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Page last updated at 16:51 GMT, Tuesday, 3 October 2006 17:51 UK

High stakes in Georgia standoff

By Matthew Collin
BBC News, Tbilisi

Georgian woman heating kettles at a wood stove
Georgians fear a return to last winter's power cuts

Georgia is just starting to count the potential cost of Moscow's anger over the arrest of four Russian military intelligence officers on spying charges last week.

The four Russians have now been freed and have returned home, but Moscow remains furious and has cut transport and postal links to Georgia.

The Russian embassy in Tbilisi has stopped issuing visas to Georgian citizens, and the Russian parliament is considering suspending bank transfers to Georgia.

Georgia's economy could suffer as a result, as the restrictions limit Georgians' ability to travel and trade.

Energy fears

A suspension of bank transfers would also be a serious blow, because many Georgians work in Russia and send money home to their families. The remittances are believed to be worth many millions of dollars to the Georgian economy.

RUSSIA-GEORGIA TENSIONS
Map of Georgia

There are also fears about energy security. Russia supplies a lot of Georgia's energy, and some people worry that Moscow could cut Georgia off if the tensions between the Kremlin and the Georgian government rise any further.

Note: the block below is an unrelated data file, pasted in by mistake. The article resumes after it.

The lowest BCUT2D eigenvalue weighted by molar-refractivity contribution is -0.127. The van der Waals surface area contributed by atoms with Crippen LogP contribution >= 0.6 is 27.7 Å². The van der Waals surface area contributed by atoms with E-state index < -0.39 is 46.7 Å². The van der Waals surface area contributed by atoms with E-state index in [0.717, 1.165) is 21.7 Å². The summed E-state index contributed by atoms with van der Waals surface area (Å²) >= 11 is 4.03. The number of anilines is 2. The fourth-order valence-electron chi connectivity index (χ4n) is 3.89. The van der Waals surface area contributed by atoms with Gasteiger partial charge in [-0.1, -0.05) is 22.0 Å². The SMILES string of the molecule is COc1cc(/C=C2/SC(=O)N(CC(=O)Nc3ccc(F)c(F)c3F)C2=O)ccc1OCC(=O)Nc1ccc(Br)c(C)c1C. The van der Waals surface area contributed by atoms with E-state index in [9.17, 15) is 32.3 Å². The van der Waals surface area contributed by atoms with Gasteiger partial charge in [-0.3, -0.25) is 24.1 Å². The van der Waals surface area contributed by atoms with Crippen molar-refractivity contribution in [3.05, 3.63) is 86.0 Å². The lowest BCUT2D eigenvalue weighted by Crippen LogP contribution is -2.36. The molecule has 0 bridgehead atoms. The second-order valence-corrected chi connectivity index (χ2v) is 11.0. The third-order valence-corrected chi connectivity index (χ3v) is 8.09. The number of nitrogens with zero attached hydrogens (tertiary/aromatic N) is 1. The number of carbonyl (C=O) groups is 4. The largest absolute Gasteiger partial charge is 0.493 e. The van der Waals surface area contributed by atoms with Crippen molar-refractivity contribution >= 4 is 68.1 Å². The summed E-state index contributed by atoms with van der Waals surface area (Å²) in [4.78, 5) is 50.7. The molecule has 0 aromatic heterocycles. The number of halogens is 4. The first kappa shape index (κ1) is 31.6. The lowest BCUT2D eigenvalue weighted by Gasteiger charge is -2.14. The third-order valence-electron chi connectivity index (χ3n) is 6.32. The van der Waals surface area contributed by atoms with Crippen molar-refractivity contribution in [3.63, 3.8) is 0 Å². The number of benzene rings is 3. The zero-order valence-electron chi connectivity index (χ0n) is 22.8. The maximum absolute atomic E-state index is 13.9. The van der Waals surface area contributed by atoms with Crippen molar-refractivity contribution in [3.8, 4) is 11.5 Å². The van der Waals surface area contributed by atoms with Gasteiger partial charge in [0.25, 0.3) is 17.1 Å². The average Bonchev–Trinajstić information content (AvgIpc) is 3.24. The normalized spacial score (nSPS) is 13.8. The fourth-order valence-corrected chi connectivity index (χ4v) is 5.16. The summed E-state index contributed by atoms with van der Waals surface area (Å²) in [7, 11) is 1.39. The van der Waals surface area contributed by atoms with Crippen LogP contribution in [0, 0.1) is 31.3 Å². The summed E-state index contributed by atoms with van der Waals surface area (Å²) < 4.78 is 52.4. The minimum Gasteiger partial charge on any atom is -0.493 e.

They remember last winter, when an energy crisis caused by gas pipeline explosions cut off power supplies and left many people freezing.

Georgia blamed Russia then too, accusing it of sabotaging the pipelines. Some believe the same could happen again when the chill sets in.

"This year, I expect to have a really cold winter," one woman told a Georgian newspaper.

'Economic war'

It would not be the first time that Russian action has threatened the Georgian economy.

One of Georgia's most lucrative export products was its wine. Most of it used to be sold to Russia, earning Georgia around $100m (£53m) in 2005.

Georgian President Mikhail Saakashvili
President Saakashvili: Orientating Georgia towards the West

But earlier this year, Russia banned it, saying some of it was contaminated, along with Georgian mineral water and other foodstuffs.

Georgian President Mikhail Saakashvili said Moscow was waging an "economic war" against Georgia because of his government's desire to get closer to the West.

Some Georgian officials have ridiculed the new Russian sanctions. The head of the national bank said they were so uncivilised, they were not worthy of a country that is a member of the G8 group of major industrialised nations, or even of one where people roam the forests carrying clubs.

President Saakashvili was optimistic earlier this week, just before the spy row reached its peak.

He said that Russia had run out of "economic levers" to pressurise Georgia.

He spoke of World Bank indicators showing how healthy the country's economy was becoming, and how it had managed to find new markets for its wine in places like Ukraine and Kazakhstan.

He suggested that Moscow had now done all it could to undermine Georgia financially.

However, that was before the latest Russian retaliation, and he may have spoken a little too soon.

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